A general understanding of this theory and some of the key terms like positive psychology and quality of life can be invaluable in carrying out QOLT. The theory is also meant to help therapists better understand their clients and to better plan interventions for these clients.
On one hand, there is nothing new here, and on this same old tirade, I disagree strongly with the author. I cannot deny mistakes have been made in American foreign policy, and certainly events of the Congo, as presented in this book, would appear to be this way. I do not agree with this at all. Female circumcision should not be, regardless of whether it is a cultural tradition.
Not only does it serve no purpose to enhance the lives of either men or women, it is destructive to them. At the same time, the American high-fat, high-sugar diet, while traditional burgers, fries and shakes should be changed. But the truth is often far more complex, and the events in Congo, while horrible, cannot really be understood outside of their larger context.
Was Congo the only African nation to suffer? Was there truly not a single benefit of colonialism? Were all involved in the downfall of the Congo Christians?
Were not the African leader, Mbuto funded by the US, yes and his followers not equally guilty of selling out Africans for personal gain?
Were there not some westerners like the noble parents of the author mentioned in the prelude trying to make life better for Africans? Is this not the same thing we see currently in Zimbabwe? And lets not paint extreme pictures of those we chose to reject, while painting those we agree with in glowing terms.
I fundamentally disagree with this perspective. Christianity is a relationship with Christ that involves following after Him and becoming more like Him. The extreme situation the author creates in this fictional account allows her to proclaim her philosophies of life with vigor, particularly anti-Christianity and anti-Americanism.
In the foreword, she makes effort to point out that her parents who went to the Congo in the same time period have NOTHING in common with the main subjects of the work, essentially preparing the reader for the assault upon the southern baptist missionary and his 4 children from Georgia who are the main characters.
With such flaws, a work should be easily dismissed. However, there are some glowing strong points. The writing is exceptional, and there are many rich scenes that are not soon forgotten.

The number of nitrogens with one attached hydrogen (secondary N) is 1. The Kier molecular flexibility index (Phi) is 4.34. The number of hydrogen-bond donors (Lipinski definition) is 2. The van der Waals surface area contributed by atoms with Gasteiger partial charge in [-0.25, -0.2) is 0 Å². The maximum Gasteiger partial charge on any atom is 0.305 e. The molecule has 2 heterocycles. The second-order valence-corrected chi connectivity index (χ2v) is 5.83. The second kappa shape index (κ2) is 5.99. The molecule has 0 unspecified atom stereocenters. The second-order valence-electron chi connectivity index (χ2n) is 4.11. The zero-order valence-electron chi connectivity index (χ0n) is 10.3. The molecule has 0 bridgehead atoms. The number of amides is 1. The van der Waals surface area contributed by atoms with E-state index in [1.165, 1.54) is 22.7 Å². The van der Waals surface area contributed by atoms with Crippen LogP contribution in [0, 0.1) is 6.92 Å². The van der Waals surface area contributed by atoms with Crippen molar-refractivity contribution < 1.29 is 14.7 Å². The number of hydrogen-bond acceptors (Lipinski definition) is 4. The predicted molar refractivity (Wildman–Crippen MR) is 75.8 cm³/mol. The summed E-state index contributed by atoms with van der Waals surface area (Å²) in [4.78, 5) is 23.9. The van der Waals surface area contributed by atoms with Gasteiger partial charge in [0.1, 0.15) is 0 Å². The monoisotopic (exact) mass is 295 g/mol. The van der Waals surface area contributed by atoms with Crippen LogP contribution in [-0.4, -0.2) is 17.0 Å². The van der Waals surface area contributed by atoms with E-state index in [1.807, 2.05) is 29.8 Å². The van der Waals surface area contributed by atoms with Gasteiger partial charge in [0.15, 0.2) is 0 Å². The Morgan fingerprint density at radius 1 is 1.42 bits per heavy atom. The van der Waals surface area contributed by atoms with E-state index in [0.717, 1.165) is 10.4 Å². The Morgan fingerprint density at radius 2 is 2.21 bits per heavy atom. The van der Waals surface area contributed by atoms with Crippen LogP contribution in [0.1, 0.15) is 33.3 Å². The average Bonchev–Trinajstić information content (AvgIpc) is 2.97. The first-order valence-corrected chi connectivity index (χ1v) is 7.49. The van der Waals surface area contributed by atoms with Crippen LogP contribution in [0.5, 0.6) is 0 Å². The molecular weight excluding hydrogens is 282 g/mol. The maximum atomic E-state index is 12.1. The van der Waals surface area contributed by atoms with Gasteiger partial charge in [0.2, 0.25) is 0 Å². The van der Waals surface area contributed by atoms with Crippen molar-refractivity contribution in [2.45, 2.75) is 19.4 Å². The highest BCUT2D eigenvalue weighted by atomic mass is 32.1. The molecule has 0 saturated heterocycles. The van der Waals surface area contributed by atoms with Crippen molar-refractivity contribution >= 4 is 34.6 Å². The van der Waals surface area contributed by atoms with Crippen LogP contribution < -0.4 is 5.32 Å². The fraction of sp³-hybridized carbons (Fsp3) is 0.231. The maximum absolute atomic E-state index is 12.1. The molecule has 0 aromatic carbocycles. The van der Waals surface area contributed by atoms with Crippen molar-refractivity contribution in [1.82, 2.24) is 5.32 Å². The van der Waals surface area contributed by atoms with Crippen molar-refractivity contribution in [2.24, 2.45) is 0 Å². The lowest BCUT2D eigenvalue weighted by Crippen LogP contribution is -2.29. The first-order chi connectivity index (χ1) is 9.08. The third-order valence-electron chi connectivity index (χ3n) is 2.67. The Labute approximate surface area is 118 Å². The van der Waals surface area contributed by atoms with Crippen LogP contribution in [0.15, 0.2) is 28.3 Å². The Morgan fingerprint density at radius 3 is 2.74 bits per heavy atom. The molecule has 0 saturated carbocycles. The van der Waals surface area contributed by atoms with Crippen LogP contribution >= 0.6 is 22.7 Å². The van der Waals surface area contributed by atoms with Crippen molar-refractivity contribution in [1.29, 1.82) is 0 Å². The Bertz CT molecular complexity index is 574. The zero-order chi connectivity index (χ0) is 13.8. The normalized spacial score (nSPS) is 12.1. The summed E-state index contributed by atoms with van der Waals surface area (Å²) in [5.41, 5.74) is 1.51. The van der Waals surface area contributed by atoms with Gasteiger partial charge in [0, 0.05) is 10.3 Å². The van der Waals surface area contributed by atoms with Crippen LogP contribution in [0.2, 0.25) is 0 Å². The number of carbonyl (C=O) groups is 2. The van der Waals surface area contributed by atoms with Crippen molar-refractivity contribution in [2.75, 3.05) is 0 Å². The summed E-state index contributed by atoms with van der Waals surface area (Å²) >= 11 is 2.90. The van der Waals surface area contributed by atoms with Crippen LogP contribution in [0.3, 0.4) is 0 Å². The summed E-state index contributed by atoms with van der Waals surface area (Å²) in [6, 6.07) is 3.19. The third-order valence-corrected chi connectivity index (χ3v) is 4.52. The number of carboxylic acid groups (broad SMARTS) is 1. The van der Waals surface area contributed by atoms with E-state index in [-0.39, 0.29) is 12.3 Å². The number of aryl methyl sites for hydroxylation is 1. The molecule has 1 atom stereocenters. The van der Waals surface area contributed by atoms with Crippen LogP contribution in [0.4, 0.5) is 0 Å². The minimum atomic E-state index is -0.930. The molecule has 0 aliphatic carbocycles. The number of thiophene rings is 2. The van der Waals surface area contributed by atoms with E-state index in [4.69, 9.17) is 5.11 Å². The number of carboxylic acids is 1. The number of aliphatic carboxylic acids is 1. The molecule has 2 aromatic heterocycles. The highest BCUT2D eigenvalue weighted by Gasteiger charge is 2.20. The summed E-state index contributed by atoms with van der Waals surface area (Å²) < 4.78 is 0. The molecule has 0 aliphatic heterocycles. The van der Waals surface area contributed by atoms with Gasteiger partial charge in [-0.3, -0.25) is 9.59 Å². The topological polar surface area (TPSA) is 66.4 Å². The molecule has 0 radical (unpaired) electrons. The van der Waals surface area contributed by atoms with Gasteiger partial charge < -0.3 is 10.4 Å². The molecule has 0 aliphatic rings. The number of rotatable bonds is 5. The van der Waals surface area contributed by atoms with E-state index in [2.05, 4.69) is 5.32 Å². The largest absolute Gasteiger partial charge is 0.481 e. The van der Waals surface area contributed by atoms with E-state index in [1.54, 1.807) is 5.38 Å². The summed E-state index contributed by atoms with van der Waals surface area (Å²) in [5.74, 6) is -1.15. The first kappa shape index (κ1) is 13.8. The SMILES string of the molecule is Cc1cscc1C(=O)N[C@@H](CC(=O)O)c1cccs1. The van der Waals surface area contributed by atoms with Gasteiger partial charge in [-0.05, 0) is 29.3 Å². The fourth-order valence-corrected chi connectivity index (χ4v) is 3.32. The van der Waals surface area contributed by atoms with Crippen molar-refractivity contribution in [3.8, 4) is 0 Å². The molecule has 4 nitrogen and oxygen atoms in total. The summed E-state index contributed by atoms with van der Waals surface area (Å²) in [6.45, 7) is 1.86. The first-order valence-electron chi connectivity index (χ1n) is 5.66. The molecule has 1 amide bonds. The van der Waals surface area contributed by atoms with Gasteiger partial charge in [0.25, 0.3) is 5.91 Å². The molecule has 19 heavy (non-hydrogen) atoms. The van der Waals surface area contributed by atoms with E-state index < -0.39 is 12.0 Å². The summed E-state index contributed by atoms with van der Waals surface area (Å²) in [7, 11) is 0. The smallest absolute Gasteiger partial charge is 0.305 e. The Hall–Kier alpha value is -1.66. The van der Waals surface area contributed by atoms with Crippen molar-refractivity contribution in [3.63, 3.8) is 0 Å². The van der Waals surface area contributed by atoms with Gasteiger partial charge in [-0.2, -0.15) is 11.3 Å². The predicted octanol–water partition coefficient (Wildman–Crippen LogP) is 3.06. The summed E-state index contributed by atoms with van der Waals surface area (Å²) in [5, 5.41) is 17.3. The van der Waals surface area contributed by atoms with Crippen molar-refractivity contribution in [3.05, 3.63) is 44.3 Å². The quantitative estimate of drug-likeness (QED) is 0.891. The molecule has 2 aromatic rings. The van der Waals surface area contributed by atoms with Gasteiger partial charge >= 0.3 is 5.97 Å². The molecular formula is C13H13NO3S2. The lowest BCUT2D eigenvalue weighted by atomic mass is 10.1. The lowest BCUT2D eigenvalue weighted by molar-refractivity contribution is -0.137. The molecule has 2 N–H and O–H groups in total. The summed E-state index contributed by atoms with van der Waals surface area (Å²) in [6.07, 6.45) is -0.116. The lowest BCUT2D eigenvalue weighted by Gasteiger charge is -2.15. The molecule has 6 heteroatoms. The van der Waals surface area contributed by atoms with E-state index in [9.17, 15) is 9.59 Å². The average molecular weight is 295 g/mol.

The understanding of African life, customs, language and landscape as well as the ability to portray this amazingly beautiful land as a living organism were compellingly impressed upon my mind.
I really cared about the characters and wanted to know what would happen to them. The examination of cross-cultural interaction and communication is powerfully illustrated as we begin with a purely American perspective that slowly opens through the eyes of some, not all, characters to an African perspective.
While it might be a helpful work to those longing to know Africa or understand cross-cultural disconnects, I cannot give it more than two stars because of the blatant agenda referenced above.The thematic material of The Poisonwood is serious, adult stuff.
I wrote the book, not because of a brief adventure I had in place of second grade, but because as an adult I’m interested in cultural imperialism and post-colonial history. This article first appeared in the book /A Few Rough Reds/, published by the Australian Society for the Study of Labour History, Canberra Region Branch.
* Read more Britain: Landmark demo against the war in Afghanistan + videos By *Robin Beste* October 25, -- Stop the War's demonstration on October 24 brought the centre of London to a. Kingsolver, a Yank, is a Tuscon-based novelist, poet and essayist, probably best known for her Congo novel “The Poisonwood Bible,” which she said she wrote “because as an adult I'm interested in cultural imperialism and post-colonial history.”.
"A Raisin in the Sun" - The play "A Raisin in the Sun" by Lorraine Hansberry, provides the reader with a clear view on the reality of the struggle for African Americans during the late 's.
AP Literature – 11th Grade Read The Poisonwood Bible by Barbara Kingsolver, and complete a novel moment sheet according to the instructions. Kingsolver is a current American writer. This book is about a missionary family from Georgia who move to the Congo. Jun 28, · I also enjoyed Barbara Kingsolver’s “Poisonwood Bible.” It’s about a nuclear family who, after moving to the Congo so the megalomaniacal dad can do mission work, become disillusioned with the patriarchy (which remains unnamed).